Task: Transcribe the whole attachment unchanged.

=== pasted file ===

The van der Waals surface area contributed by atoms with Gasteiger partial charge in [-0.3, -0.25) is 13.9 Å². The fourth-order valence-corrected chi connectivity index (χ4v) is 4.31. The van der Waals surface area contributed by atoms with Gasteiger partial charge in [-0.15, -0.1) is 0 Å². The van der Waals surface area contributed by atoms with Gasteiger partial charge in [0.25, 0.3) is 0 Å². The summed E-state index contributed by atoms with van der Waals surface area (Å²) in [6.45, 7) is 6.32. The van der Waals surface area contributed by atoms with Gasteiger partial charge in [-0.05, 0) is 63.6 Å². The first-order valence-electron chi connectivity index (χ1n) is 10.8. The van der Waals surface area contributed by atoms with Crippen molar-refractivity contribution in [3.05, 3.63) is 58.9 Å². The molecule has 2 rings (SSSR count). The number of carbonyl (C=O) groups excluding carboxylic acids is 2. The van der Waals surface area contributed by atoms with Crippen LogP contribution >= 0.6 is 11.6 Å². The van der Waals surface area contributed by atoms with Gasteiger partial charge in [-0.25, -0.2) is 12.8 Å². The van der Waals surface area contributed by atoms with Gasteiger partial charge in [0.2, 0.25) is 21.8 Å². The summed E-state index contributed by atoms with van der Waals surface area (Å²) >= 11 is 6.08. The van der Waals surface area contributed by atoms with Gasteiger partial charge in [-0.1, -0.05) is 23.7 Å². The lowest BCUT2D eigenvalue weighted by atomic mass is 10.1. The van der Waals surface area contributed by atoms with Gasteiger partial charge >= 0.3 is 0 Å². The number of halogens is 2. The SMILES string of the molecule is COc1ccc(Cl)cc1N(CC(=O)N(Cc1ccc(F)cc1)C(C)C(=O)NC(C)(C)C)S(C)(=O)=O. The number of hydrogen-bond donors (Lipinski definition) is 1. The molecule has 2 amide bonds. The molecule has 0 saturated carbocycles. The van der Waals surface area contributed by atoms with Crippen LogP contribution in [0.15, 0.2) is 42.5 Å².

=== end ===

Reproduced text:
The van der Waals surface area contributed by atoms with Gasteiger partial charge in [-0.3, -0.25) is 13.9 Å². The fourth-order valence-corrected chi connectivity index (χ4v) is 4.31. The van der Waals surface area contributed by atoms with Gasteiger partial charge in [-0.15, -0.1) is 0 Å². The van der Waals surface area contributed by atoms with Gasteiger partial charge in [0.25, 0.3) is 0 Å². The summed E-state index contributed by atoms with van der Waals surface area (Å²) in [6.45, 7) is 6.32. The van der Waals surface area contributed by atoms with Gasteiger partial charge in [-0.05, 0) is 63.6 Å². The first-order valence-electron chi connectivity index (χ1n) is 10.8. The van der Waals surface area contributed by atoms with Crippen molar-refractivity contribution in [3.05, 3.63) is 58.9 Å². The molecule has 2 rings (SSSR count). The number of carbonyl (C=O) groups excluding carboxylic acids is 2. The van der Waals surface area contributed by atoms with Crippen LogP contribution >= 0.6 is 11.6 Å². The van der Waals surface area contributed by atoms with Gasteiger partial charge in [-0.25, -0.2) is 12.8 Å². The van der Waals surface area contributed by atoms with Gasteiger partial charge in [0.2, 0.25) is 21.8 Å². The summed E-state index contributed by atoms with van der Waals surface area (Å²) >= 11 is 6.08. The van der Waals surface area contributed by atoms with Gasteiger partial charge in [-0.1, -0.05) is 23.7 Å². The lowest BCUT2D eigenvalue weighted by atomic mass is 10.1. The van der Waals surface area contributed by atoms with Gasteiger partial charge >= 0.3 is 0 Å². The number of halogens is 2. The SMILES string of the molecule is COc1ccc(Cl)cc1N(CC(=O)N(Cc1ccc(F)cc1)C(C)C(=O)NC(C)(C)C)S(C)(=O)=O. The number of hydrogen-bond donors (Lipinski definition) is 1. The molecule has 2 amide bonds. The molecule has 0 saturated carbocycles. The van der Waals surface area contributed by atoms with Crippen LogP contribution in [0.15, 0.2) is 42.5 Å².